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Perquisites in Income Tax: What Every Taxpayer Must Be Aware Of


Perquisites in Income Tax: Meaning, Examples, Types

Benefits that an employee receives outside of their pay due to their official job are known as perquisites or perks. For taxability and accountability purposes, this is taxed differently. Some prerequisites are both taxable and exempt. All earners are entitled to certain fringe benefits or perks, much like all income-producing people and corporate establishments are required to pay income taxes. Providing medical facilities, housing allowances, and official vehicles are a few of the most well-known examples of benefits or privileges that employers provide to their staff. Since your employer provides these luxuries to you in addition to your salary, using a car or house that they supply you may be subject to perquisite tax.

 

Table of Contents

 

What are the Perquisites in Income Tax?

The benefits you receive from your employer in addition to your monthly income are known as perquisites. Certain benefits may be free from income tax, or you may be required to pay taxes on certain benefits. It covers basic perks like gas reimbursement, a car or lodging provided by the firm, etc. Medical facilities, interest-free loans, credit cards, and other things could also be considered prerequisites. The following are considered perquisites in salary under Section 17(2) of the Income Tax Act:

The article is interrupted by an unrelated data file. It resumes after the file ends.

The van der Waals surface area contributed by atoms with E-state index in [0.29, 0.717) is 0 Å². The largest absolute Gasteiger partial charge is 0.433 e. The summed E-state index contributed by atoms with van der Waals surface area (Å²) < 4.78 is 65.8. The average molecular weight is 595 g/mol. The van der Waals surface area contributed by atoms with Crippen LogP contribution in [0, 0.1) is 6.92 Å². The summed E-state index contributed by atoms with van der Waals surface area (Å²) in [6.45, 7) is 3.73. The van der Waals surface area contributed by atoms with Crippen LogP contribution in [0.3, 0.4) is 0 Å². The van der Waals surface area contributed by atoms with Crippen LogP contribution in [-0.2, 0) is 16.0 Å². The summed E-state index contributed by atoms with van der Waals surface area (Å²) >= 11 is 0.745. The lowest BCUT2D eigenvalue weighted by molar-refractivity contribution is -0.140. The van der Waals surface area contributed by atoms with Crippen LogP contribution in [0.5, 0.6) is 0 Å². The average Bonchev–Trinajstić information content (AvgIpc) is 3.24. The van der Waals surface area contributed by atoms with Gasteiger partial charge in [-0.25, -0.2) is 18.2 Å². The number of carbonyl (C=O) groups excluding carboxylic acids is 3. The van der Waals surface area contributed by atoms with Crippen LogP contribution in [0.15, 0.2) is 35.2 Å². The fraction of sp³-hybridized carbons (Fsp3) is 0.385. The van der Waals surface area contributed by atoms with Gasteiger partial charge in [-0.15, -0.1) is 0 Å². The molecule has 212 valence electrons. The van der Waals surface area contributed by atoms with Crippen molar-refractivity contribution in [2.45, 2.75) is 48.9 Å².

• A payment from your employer towards an obligation you have

  • The price of extras or perks given to a specific worker at no cost or at a reduced rate, etc

  • The price of any lodging you get for free or at a discounted cost from your work. 

  • The amount of any specific security or sweat equity shares that the assessee received directly or indirectly for free or at a discounted rate from the employer or previous employer

  • The price of any additional required fringe benefits or amenities


Examples of Perquisites and Their Taxation

1. Employer-Provided Accommodation

One typical perk that you can receive from your company is leased housing. Despite being a benefit or perk provided by your firm, this prerequisite is subject to taxes. Nonetheless, the tax would be based on who owned and how much the lodging was worth. You are required to pay a 7% tax if the property is owned by your firm and is not valued at more than Rs 10,000,000. The tax rate is 10% on properties worth between Rs 10,00,000 and Rs 25,00,000, and 15% on properties priced more than Rs 25,00,000. Nevertheless, if you pay the whole rent or 15% of it and the housing is leased by the company, taxes do not apply. However, you must pay 24% in taxes if you get hotel accommodation for more than 15 days.